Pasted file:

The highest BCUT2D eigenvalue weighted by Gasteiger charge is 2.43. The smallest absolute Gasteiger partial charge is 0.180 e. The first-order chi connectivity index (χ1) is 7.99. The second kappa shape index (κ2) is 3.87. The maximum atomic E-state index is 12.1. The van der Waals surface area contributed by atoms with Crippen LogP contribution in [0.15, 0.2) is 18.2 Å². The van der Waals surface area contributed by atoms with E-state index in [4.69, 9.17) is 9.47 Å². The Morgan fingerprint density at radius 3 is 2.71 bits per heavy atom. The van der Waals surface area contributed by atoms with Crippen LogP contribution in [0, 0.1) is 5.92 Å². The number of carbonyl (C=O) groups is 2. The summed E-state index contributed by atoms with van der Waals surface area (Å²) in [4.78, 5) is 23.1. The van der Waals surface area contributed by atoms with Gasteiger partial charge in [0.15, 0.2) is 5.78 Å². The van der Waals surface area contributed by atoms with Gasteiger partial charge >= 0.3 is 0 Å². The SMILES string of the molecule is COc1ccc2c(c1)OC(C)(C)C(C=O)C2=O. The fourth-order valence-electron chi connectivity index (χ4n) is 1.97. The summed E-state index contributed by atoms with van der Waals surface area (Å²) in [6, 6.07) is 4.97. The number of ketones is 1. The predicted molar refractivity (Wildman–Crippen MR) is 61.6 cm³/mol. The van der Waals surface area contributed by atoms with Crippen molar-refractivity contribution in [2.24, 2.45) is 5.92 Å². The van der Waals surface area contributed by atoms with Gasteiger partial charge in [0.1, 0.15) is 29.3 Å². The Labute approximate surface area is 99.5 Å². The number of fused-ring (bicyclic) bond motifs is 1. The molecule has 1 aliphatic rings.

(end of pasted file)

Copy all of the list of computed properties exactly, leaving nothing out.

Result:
The highest BCUT2D eigenvalue weighted by Gasteiger charge is 2.43. The smallest absolute Gasteiger partial charge is 0.180 e. The first-order chi connectivity index (χ1) is 7.99. The second kappa shape index (κ2) is 3.87. The maximum atomic E-state index is 12.1. The van der Waals surface area contributed by atoms with Crippen LogP contribution in [0.15, 0.2) is 18.2 Å². The van der Waals surface area contributed by atoms with E-state index in [4.69, 9.17) is 9.47 Å². The Morgan fingerprint density at radius 3 is 2.71 bits per heavy atom. The van der Waals surface area contributed by atoms with Crippen LogP contribution in [0, 0.1) is 5.92 Å². The number of carbonyl (C=O) groups is 2. The summed E-state index contributed by atoms with van der Waals surface area (Å²) in [4.78, 5) is 23.1. The van der Waals surface area contributed by atoms with Gasteiger partial charge in [0.15, 0.2) is 5.78 Å². The van der Waals surface area contributed by atoms with Gasteiger partial charge >= 0.3 is 0 Å². The SMILES string of the molecule is COc1ccc2c(c1)OC(C)(C)C(C=O)C2=O. The fourth-order valence-electron chi connectivity index (χ4n) is 1.97. The summed E-state index contributed by atoms with van der Waals surface area (Å²) in [6, 6.07) is 4.97. The number of ketones is 1. The predicted molar refractivity (Wildman–Crippen MR) is 61.6 cm³/mol. The van der Waals surface area contributed by atoms with Crippen molar-refractivity contribution in [2.24, 2.45) is 5.92 Å². The van der Waals surface area contributed by atoms with Gasteiger partial charge in [0.1, 0.15) is 29.3 Å². The Labute approximate surface area is 99.5 Å². The number of fused-ring (bicyclic) bond motifs is 1. The molecule has 1 aliphatic rings.